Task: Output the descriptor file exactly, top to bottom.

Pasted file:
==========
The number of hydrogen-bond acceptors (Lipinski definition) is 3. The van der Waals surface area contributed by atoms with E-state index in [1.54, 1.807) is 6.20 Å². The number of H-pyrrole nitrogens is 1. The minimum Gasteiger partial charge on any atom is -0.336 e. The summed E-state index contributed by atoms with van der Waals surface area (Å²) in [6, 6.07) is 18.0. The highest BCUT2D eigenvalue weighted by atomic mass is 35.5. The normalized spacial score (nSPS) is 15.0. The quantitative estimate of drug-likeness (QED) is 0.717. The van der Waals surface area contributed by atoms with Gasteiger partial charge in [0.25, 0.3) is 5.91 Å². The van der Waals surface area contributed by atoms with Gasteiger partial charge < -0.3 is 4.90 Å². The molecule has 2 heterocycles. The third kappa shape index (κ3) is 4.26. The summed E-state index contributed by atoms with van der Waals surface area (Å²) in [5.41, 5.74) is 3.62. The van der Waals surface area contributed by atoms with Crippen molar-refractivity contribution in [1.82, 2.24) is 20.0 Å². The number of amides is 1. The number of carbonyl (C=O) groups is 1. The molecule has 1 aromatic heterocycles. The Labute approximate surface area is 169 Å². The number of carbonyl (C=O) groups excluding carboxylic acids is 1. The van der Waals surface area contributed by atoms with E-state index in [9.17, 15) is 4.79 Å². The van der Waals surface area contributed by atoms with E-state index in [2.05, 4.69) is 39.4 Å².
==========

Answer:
The number of hydrogen-bond acceptors (Lipinski definition) is 3. The van der Waals surface area contributed by atoms with E-state index in [1.54, 1.807) is 6.20 Å². The number of H-pyrrole nitrogens is 1. The minimum Gasteiger partial charge on any atom is -0.336 e. The summed E-state index contributed by atoms with van der Waals surface area (Å²) in [6, 6.07) is 18.0. The highest BCUT2D eigenvalue weighted by atomic mass is 35.5. The normalized spacial score (nSPS) is 15.0. The quantitative estimate of drug-likeness (QED) is 0.717. The van der Waals surface area contributed by atoms with Gasteiger partial charge in [0.25, 0.3) is 5.91 Å². The van der Waals surface area contributed by atoms with Gasteiger partial charge < -0.3 is 4.90 Å². The molecule has 2 heterocycles. The third kappa shape index (κ3) is 4.26. The summed E-state index contributed by atoms with van der Waals surface area (Å²) in [5.41, 5.74) is 3.62. The van der Waals surface area contributed by atoms with Crippen molar-refractivity contribution in [1.82, 2.24) is 20.0 Å². The number of amides is 1. The number of carbonyl (C=O) groups is 1. The molecule has 1 aromatic heterocycles. The Labute approximate surface area is 169 Å². The number of carbonyl (C=O) groups excluding carboxylic acids is 1. The van der Waals surface area contributed by atoms with E-state index in [9.17, 15) is 4.79 Å². The van der Waals surface area contributed by atoms with E-state index in [2.05, 4.69) is 39.4 Å².